Young piano prodigy Doug Spaulding is being chased through the woods by bullies. This is intercut with telephone calls he made to his chief tormentor over the years since. On his 21st birthday, he calls Ralph and says, “Hello Ralph. Is this Ralph Underhill?” Ralph says, “Yes,” and Doug hangs up the phone. He does it again on his 40th birthday, or maybe we are supposed to believe this is an annual occurrence.
On his 60th birthday, Doug, now a famous composer has something bigger in mind. Doug does not make the usual call that day, but the next morning goes to a locked cabinet in his garage where he keep momentos of the times that Ralph bullied him.
He goes downstairs and sees the mess from the party and says, “When was the armistice signed?” His nameless, uncredited wife replies in a complete non-sequitur, “The world will little note, nor long remember” from Lincoln’s Gettysburg Address. Is this how smart people talk in the morning? I’m more used to, “You owe me an extra $50 for that last thing.”
She hands him a bottle of Worcestershire sauce and he pours about 1 molecule into a Bloody Mary before taking a sip.
When he says, “I must arise and go now,” she replies from the same Yeats poem, “but not to a bee-loud Glade.” Christ, these people make Frasier & Niles look like the Clampetts. He tells no-name that he is going to Chicago, but he actually packs a small bag with the toys — and a non-toy gun — and goes to pay a visit to Ralph. At this point, after 40 years of calls, Ralph must be mystified why this year, it was one day late.
On the way, he recalls other humiliations from his youth, having a big marble thrown in the creek, being afraid to throw rocks at a house, being roughed up, being tied to a tree. Ralph tells him, “You will never belong anywhere! Just look me up when you’re old and gray and I’ll remind you!” So he has held on to that for 40 years despite having a nice home home, a thriving career and a wife with no name.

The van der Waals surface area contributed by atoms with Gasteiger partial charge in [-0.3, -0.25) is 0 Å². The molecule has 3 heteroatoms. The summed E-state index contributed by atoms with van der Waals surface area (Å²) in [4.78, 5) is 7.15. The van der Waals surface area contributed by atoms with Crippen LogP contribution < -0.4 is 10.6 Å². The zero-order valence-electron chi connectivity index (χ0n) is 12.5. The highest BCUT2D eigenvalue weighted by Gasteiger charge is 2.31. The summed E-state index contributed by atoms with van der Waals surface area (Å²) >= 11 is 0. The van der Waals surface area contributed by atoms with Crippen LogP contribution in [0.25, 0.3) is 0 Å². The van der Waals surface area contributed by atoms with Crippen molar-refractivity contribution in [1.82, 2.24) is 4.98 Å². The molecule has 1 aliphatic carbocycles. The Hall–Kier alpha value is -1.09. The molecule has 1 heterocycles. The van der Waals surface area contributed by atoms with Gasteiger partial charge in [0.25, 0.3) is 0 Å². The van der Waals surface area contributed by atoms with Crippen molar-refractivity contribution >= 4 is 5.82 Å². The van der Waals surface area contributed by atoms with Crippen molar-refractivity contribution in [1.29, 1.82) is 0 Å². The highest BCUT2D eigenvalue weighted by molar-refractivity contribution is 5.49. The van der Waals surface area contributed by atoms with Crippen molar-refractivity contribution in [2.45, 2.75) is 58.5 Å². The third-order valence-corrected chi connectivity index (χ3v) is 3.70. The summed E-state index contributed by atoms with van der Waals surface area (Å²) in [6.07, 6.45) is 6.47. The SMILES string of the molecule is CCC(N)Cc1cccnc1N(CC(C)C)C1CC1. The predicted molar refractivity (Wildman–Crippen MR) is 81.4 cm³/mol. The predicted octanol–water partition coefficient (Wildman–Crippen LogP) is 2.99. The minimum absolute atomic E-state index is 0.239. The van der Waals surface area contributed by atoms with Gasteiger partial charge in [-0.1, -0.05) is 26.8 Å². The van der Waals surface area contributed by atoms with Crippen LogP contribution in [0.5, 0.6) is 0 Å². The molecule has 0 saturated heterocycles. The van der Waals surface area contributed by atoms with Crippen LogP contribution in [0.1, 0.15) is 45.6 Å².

He stops by his childhood home for a few more bad memories. The boys thought he was weird for practicing the piano so much and winning competitions. The slicked back hair and shirt buttoned to the top probably didn’t help either. Not quite sad enough, he marches into the woods to the tree where Ralph had tied him up once.
That night he goes to Ralph’s house and sets up the toys — the non-lethal ones — on his porch. He rings the bell and Ralph answers the door. Doug seems shocked as he looks Ralph up and down. Of course he has gotten older, just like Doug. Is there some point to him not wearing shoes? He was just at home watching TV. Maybe it is just seeing him that takes Doug back. He reaches into his pocket for the gun, but hesitates when Ralph sees the toys.
Doug goes back to the tree where he was tied up and inexplicably sleeps there for the night. The next morning he goes back to his old house and summons “young Doug” to stop practicing and go out and play. In his mind, he sees black & white young Doug head off to the woods across the street.
Thus potentially sabotaging his professional success, and proving Ralph right in an alternate timeline.
- Title Analysis: What murder? In the words of Sidney Wang, “Killed good weekend.”
- Two women have speaking roles but are not credited on screen or on IMDb.
- Young Doug (David Turri) has no other IMDb credits. I’m assuming that is Young Doug, IMDb doesn’t even name his character. There is an author by that name at Amazon, who has a New Zealand connection, but the age doesn’t seem to work out.